The survey, conducted by the Shelton Group, found Americans are more likely to blame an inefficient home — 25 percent think their homes are inefficient — or utilities (18 percent), and not their own demand for energy (12 percent). In addition, many of those who’ve made energy-efficient improvements say their utility bills have remained the same, or gone up.
“We’re seeing an unfortunate consumer tendency to avoid responsibility for wasting energy. Instead, more people are blaming outside forces over which they feel they have little or no control,” said Suzanne Shelton, CEO of Shelton Group. “It’s a case of learned helplessness: People are giving up on conserving energy because they think there’s nothing they can do.”
The national poll, Shelton’s eighth annual Energy Pulse™ survey, found 80 percent of Americans think they’re using the same or less energy than in the past. Yet residential electricity consumption has actually increased, according to government statistics.
Shelton’s survey also found:
• Consumers have a high tolerance for utility bill increases. When asked how much their bill would have to increase to convince them to make energy-efficient improvements, the average answer was $120. Based on the average reported winter heating bill ($162.80), this would be a 74 percent increase. Based on the average reported summer cooling bill ($164.50), it would be a 73 percent increase.
• Americans have increasingly unrealistic expectations for the return on investment for energy-efficient improvements. When asked how much they would have to save to justify spending $4,000 on energy-efficient improvements, expectations were beyond realistic — $139 per month. That works out to an annual savings of $1,668, or a reduction of approximately 85 percent based on the average reported utility bill. There was a significant jump in the number of Americans expecting to knock more than $200 off their monthly energy bills — up 10 percent this year to 16 percent. This would require a homeowner to be nearly off the grid, generating his or her own energy.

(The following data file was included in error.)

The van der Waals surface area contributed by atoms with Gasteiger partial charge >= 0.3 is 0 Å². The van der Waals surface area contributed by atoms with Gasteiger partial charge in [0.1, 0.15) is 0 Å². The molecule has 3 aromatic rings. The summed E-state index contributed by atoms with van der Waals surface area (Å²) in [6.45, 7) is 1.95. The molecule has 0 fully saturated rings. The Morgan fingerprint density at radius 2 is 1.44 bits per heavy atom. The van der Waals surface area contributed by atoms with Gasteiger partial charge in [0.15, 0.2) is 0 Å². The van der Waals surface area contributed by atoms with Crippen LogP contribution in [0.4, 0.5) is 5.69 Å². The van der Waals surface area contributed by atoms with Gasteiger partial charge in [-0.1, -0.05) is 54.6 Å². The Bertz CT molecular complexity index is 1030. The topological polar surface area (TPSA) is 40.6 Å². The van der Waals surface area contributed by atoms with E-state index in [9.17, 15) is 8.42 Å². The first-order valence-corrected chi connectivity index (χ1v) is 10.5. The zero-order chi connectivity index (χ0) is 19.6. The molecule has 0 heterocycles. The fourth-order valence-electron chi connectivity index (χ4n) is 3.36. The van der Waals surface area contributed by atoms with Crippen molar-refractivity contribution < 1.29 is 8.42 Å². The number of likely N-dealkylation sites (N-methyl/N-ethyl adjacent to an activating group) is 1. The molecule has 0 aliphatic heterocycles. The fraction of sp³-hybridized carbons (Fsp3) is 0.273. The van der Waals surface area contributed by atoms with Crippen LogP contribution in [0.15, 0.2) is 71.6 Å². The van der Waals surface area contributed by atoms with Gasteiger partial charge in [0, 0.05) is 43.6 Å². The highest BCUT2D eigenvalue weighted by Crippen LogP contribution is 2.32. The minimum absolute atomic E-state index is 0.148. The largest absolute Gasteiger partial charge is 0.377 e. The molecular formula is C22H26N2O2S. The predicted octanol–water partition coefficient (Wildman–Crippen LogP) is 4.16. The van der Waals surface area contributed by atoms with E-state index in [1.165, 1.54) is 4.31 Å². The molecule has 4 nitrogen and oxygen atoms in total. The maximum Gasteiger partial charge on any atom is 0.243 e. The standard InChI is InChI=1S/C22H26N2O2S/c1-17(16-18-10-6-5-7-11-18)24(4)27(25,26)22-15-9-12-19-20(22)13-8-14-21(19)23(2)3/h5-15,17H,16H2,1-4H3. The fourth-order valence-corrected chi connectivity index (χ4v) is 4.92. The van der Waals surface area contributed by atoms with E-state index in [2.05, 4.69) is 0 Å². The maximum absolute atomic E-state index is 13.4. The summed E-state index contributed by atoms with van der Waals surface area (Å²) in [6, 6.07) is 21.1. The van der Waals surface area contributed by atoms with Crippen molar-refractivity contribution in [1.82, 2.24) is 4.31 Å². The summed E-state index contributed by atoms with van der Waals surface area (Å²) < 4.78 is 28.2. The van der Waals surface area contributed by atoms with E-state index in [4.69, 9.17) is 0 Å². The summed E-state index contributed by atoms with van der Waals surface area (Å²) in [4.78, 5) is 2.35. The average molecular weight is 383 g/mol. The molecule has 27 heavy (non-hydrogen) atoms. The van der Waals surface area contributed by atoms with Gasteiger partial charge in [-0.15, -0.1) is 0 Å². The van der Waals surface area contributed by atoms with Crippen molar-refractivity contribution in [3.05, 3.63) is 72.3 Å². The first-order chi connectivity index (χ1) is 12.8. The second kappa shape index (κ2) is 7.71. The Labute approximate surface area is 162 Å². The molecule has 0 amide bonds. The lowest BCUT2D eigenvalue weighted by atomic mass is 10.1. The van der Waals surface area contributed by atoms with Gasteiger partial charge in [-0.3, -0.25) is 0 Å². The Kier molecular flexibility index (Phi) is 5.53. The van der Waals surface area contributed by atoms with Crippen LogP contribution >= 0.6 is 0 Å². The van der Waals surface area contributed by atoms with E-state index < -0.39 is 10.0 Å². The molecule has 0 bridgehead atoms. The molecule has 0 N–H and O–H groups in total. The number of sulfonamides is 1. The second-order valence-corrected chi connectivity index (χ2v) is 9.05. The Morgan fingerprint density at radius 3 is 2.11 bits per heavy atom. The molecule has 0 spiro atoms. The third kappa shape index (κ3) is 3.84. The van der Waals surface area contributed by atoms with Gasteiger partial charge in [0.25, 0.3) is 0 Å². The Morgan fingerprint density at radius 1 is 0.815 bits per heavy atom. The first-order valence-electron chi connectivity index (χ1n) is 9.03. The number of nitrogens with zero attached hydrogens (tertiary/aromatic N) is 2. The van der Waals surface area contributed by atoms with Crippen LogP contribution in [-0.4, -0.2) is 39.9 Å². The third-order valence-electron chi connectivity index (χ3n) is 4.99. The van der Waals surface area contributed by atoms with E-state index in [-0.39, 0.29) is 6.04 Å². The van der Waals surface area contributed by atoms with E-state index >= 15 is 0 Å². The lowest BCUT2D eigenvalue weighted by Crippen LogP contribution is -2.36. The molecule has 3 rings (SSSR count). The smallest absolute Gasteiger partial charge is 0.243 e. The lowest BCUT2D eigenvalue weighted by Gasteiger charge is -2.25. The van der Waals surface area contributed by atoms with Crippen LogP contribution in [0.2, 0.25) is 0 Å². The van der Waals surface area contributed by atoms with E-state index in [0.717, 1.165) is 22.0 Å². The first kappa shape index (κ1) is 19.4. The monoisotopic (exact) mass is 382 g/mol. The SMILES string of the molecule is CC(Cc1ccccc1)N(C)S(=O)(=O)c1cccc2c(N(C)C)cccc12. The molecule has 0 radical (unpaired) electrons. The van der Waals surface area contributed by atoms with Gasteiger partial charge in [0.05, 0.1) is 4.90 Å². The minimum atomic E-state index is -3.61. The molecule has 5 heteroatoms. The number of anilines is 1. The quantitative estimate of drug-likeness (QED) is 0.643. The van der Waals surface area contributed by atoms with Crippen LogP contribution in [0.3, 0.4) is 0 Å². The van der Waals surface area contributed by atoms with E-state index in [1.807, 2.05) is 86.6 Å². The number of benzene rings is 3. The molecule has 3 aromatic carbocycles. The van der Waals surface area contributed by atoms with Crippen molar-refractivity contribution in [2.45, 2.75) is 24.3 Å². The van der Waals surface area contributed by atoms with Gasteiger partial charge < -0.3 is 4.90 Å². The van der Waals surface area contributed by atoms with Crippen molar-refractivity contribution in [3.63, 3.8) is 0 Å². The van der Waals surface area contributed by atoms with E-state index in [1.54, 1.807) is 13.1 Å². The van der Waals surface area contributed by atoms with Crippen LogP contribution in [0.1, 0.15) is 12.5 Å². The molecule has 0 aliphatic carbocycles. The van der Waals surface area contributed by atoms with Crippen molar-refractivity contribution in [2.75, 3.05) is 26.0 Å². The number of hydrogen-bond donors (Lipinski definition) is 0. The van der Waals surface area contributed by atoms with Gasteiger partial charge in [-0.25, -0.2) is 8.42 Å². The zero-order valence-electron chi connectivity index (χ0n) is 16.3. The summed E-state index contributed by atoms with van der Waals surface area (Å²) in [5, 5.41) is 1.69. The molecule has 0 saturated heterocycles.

• The propensity to make energy-efficient product purchases is generally down from last year. Improvements with the highest propensities include solar (with 32 percent saying they are likely or very likely to install, up 8 percent over last year) and a new water heater (15 percent, down 5 percent).
• When offered a solar lease option, requiring no money down, interest jumped to over 60 percent. This increased desire for solar connects back to consumers’ desire for an 85 percent reduction in monthly bills.
Installing solar is, most likely, the only way most could achieve such a reduction. This may be another clue to some Americans’ emerging desire to pull away from today’s centralized energy systems and establish personal energy independence.
What about those Americans who have given up trying to conserve energy? Shelton says utilities could take steps to get Americans back on the bandwagon, including:
• Offering incentives that reward multiple energy-efficient improvements, in order to help homeowners see a substantial reduction in their bill.
• Shifting to time-of-use billing to give homeowners new incentive to conserve energy at peak use times.
“It’s all about giving consumers a feeling of control,” Shelton said. “Americans want power over their utility bills, and right now, they feel they don’t have that.”
An executive summary of the report can be accessed at www.sheltongrp.com/energy-pulse.
Publication date: 12/10/2012